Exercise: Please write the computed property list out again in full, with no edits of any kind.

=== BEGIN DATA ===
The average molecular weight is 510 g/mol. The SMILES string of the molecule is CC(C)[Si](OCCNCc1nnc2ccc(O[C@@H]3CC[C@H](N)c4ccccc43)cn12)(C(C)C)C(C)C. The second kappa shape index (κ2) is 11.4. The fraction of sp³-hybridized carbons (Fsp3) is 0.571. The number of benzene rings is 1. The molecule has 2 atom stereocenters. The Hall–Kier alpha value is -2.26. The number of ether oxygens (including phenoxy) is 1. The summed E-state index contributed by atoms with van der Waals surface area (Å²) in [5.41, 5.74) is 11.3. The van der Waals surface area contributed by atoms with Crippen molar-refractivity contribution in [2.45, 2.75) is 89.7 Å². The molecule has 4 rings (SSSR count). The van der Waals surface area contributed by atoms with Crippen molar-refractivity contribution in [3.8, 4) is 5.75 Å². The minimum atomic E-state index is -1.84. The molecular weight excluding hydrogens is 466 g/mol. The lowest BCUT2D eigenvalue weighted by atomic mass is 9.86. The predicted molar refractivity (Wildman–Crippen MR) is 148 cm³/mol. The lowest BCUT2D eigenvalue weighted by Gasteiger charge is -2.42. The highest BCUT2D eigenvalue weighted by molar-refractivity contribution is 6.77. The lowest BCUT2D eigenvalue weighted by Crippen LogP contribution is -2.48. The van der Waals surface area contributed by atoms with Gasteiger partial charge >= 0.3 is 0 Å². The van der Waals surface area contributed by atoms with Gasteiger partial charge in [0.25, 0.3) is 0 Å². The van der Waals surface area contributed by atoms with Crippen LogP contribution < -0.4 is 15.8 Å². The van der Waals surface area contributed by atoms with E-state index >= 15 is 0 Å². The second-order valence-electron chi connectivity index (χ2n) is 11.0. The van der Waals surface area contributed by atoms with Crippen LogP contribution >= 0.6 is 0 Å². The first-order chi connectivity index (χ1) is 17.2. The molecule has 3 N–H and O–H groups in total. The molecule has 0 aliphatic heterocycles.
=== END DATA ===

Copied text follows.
The average molecular weight is 510 g/mol. The SMILES string of the molecule is CC(C)[Si](OCCNCc1nnc2ccc(O[C@@H]3CC[C@H](N)c4ccccc43)cn12)(C(C)C)C(C)C. The second kappa shape index (κ2) is 11.4. The fraction of sp³-hybridized carbons (Fsp3) is 0.571. The number of benzene rings is 1. The molecule has 2 atom stereocenters. The Hall–Kier alpha value is -2.26. The number of ether oxygens (including phenoxy) is 1. The summed E-state index contributed by atoms with van der Waals surface area (Å²) in [5.41, 5.74) is 11.3. The van der Waals surface area contributed by atoms with Crippen molar-refractivity contribution in [2.45, 2.75) is 89.7 Å². The molecule has 4 rings (SSSR count). The van der Waals surface area contributed by atoms with Crippen molar-refractivity contribution in [3.8, 4) is 5.75 Å². The minimum atomic E-state index is -1.84. The molecular weight excluding hydrogens is 466 g/mol. The lowest BCUT2D eigenvalue weighted by atomic mass is 9.86. The predicted molar refractivity (Wildman–Crippen MR) is 148 cm³/mol. The lowest BCUT2D eigenvalue weighted by Gasteiger charge is -2.42. The highest BCUT2D eigenvalue weighted by molar-refractivity contribution is 6.77. The lowest BCUT2D eigenvalue weighted by Crippen LogP contribution is -2.48. The van der Waals surface area contributed by atoms with Gasteiger partial charge >= 0.3 is 0 Å². The van der Waals surface area contributed by atoms with Gasteiger partial charge in [0.25, 0.3) is 0 Å². The van der Waals surface area contributed by atoms with Crippen LogP contribution < -0.4 is 15.8 Å². The van der Waals surface area contributed by atoms with E-state index >= 15 is 0 Å². The second-order valence-electron chi connectivity index (χ2n) is 11.0. The van der Waals surface area contributed by atoms with Crippen LogP contribution >= 0.6 is 0 Å². The first-order chi connectivity index (χ1) is 17.2. The molecule has 3 N–H and O–H groups in total. The molecule has 0 aliphatic heterocycles.